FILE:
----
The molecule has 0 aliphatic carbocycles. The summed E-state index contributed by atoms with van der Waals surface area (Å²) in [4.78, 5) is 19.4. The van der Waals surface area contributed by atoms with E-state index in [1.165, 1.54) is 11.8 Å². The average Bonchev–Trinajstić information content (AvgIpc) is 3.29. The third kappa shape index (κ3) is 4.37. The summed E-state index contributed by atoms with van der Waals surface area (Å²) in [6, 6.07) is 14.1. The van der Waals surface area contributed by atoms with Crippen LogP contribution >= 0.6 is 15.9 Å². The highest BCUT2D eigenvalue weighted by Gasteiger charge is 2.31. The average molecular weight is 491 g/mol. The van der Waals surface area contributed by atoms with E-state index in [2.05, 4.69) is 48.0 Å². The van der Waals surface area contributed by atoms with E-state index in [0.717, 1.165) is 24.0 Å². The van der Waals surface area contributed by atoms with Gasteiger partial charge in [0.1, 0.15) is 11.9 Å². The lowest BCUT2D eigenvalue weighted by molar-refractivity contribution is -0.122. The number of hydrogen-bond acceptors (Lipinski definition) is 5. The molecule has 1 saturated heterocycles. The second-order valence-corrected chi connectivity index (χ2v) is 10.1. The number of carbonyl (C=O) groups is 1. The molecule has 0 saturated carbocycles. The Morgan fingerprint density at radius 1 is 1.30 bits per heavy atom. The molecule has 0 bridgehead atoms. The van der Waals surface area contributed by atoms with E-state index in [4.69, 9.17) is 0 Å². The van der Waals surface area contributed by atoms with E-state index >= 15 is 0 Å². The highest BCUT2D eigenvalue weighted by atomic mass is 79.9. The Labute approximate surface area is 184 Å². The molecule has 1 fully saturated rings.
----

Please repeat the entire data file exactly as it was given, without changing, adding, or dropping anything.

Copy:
The molecule has 0 aliphatic carbocycles. The summed E-state index contributed by atoms with van der Waals surface area (Å²) in [4.78, 5) is 19.4. The van der Waals surface area contributed by atoms with E-state index in [1.165, 1.54) is 11.8 Å². The average Bonchev–Trinajstić information content (AvgIpc) is 3.29. The third kappa shape index (κ3) is 4.37. The summed E-state index contributed by atoms with van der Waals surface area (Å²) in [6, 6.07) is 14.1. The van der Waals surface area contributed by atoms with Crippen LogP contribution >= 0.6 is 15.9 Å². The highest BCUT2D eigenvalue weighted by Gasteiger charge is 2.31. The average molecular weight is 491 g/mol. The van der Waals surface area contributed by atoms with E-state index in [2.05, 4.69) is 48.0 Å². The van der Waals surface area contributed by atoms with E-state index in [0.717, 1.165) is 24.0 Å². The van der Waals surface area contributed by atoms with Gasteiger partial charge in [0.1, 0.15) is 11.9 Å². The lowest BCUT2D eigenvalue weighted by molar-refractivity contribution is -0.122. The number of hydrogen-bond acceptors (Lipinski definition) is 5. The molecule has 1 saturated heterocycles. The second-order valence-corrected chi connectivity index (χ2v) is 10.1. The number of carbonyl (C=O) groups is 1. The molecule has 0 saturated carbocycles. The Morgan fingerprint density at radius 1 is 1.30 bits per heavy atom. The molecule has 0 bridgehead atoms. The van der Waals surface area contributed by atoms with E-state index in [4.69, 9.17) is 0 Å². The van der Waals surface area contributed by atoms with E-state index >= 15 is 0 Å². The highest BCUT2D eigenvalue weighted by atomic mass is 79.9. The Labute approximate surface area is 184 Å². The molecule has 1 fully saturated rings.